What is MySQL?
The engine of any modern, CMS website is run on the functionality of its database. One of the most popular Open Source database programs in the world is the MySQL database, the last three letters of which stand for Structured Query Language, is the most widely used relational database management system on the Internet primarily because it allows a website to store information in a relatively straightforward yet easily adaptable framework. MySQL is used in both content management systems such as WordPress and Drupal as well as commercial sites like Facebook.
Many programmers use a third-party language such as PHP to write queries that bridge the gap between the user interface of their website and the relational database. Content management systems frequently create tools or other php programming shortcuts that allow users to simply click a button in order to perform an action instead of having to write out the code by hand. However, this relational database management system has its own specific language that allows users to design tables, fields, and relational structures between tables. This relational database also provides a set number of commands that allow information to be inserted, edited and deleted from the larger set of information.
MySQL 101: Creating A Table
In order to briefly illustrate how the system works, we will use the example of a website that allows users to sign up to receive a newsletter. In order to receive this newsletter, the users must first create an individual account that will allow them to login to the website. They must submit their name, email address, and password.
The programmer must first create what is known as a “table” in order to hold this information. Tables act like folders in a filing cabinet. Just as a filing cabinet may have multiple folders, some of which cross-reference each other, so a MySQL database can have multiple tables that frequently use similar fields in order to link informational requests. However, each table must be designed to contain information about a specific topic.
The account table will have four fields for the user’s name, email address, password and their primary key ID. This ID tag is mandatory for every table and helps distinguish one line of information from another. As an example, if two Joe Smiths sign up to receive the newsletter, they will each have a separate ID number in the table. While they will probably have different email addresses and passwords, having a signature key for each piece of information is one of the features that makes MySQL an excellent database and allows it to mitigate any confusion. This primary key setting can be customized. As an example, the programmer may decide that each person who signs up for his newsletter should receive a “reader ID” that will allow him to target that person for future promotional campaigns.
It’s important to note that the programmer may choose to break up the name into two distinct fields, FirstName and LastName. In this case, the table would have five fields. Most professional websites design their tables so that information is stored in as small of a unit as possible. Having one field for both a first and last name can make performing more specific queries difficult, since they will only be able to search by the user’s full name. However, each programmer can design his tables however he wishes.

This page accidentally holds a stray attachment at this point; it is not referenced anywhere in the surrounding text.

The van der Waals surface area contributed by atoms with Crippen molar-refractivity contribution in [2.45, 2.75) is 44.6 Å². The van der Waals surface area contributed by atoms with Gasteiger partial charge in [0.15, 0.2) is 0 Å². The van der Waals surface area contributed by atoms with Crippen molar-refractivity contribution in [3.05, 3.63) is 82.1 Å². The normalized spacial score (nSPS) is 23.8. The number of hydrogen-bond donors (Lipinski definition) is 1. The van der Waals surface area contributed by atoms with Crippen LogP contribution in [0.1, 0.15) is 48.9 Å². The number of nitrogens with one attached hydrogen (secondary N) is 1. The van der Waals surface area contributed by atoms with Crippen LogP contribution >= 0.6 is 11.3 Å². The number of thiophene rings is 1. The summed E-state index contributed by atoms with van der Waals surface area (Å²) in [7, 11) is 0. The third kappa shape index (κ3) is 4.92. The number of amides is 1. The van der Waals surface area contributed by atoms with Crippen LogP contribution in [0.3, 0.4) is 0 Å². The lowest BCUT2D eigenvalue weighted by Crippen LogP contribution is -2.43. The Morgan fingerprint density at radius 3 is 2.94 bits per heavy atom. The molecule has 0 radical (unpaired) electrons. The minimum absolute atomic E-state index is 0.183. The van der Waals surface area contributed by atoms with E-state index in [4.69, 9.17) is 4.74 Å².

Each field can be further customized to accept certain types of characters, such as numbers only (INT), a string of numbers and letters of a fixed length (CHAR) or string that can have flexible lengths (VARCHAR). The programmer is allowed to specify the field length in terms of characters. CHAR should be used for a field such as a state abbreviation or zip code; VARCHAR should be used for a name field.
Once a field in a table has been created, that field can be referenced in a separate table. Imagine that the website in the example wants to add a table that allows people who have signed up for the newsletter to receive discounted offers on certain products. The “reader ID” field could be inserted into a new table that contains a list of “promotional campaigns.”
Interfacing MySQL Database With Your Website
After the table is designed, the programmer must then create a script that allows a user on the web to insert his information into the database so that he may receive his newsletter. Traditionally, each script has a preamble that contains the commands for opening up the connection. This command contains the order to connect along with the specific host, password and authorized name of the owner. It looks something like this:
Mysql_connect(“hostname”, “admin_name”, “admin_password”) or die(mysql_error()); Mysql_select_db(“newsletter_website”) or die(mysql_error());
The programmer then writes the “INSERT” code that transfers the user’s name, desired password and email from the website into the appropriate fields in the table. The user-entered information is referred to as “VALUES.” If the information does not match the requirements of the field in the table, an error message will result. As an example, a user can’t enter two numbers into a field that is designed to hold the information for a lettered state abbreviation.
Endless Possibilities with MySQL Database
The more a programmer experiments with creating and cross-referencing tables, the more he will be able to create customized tables that allow him to design increasingly complex websites. There are few very limits to what MySQL can do.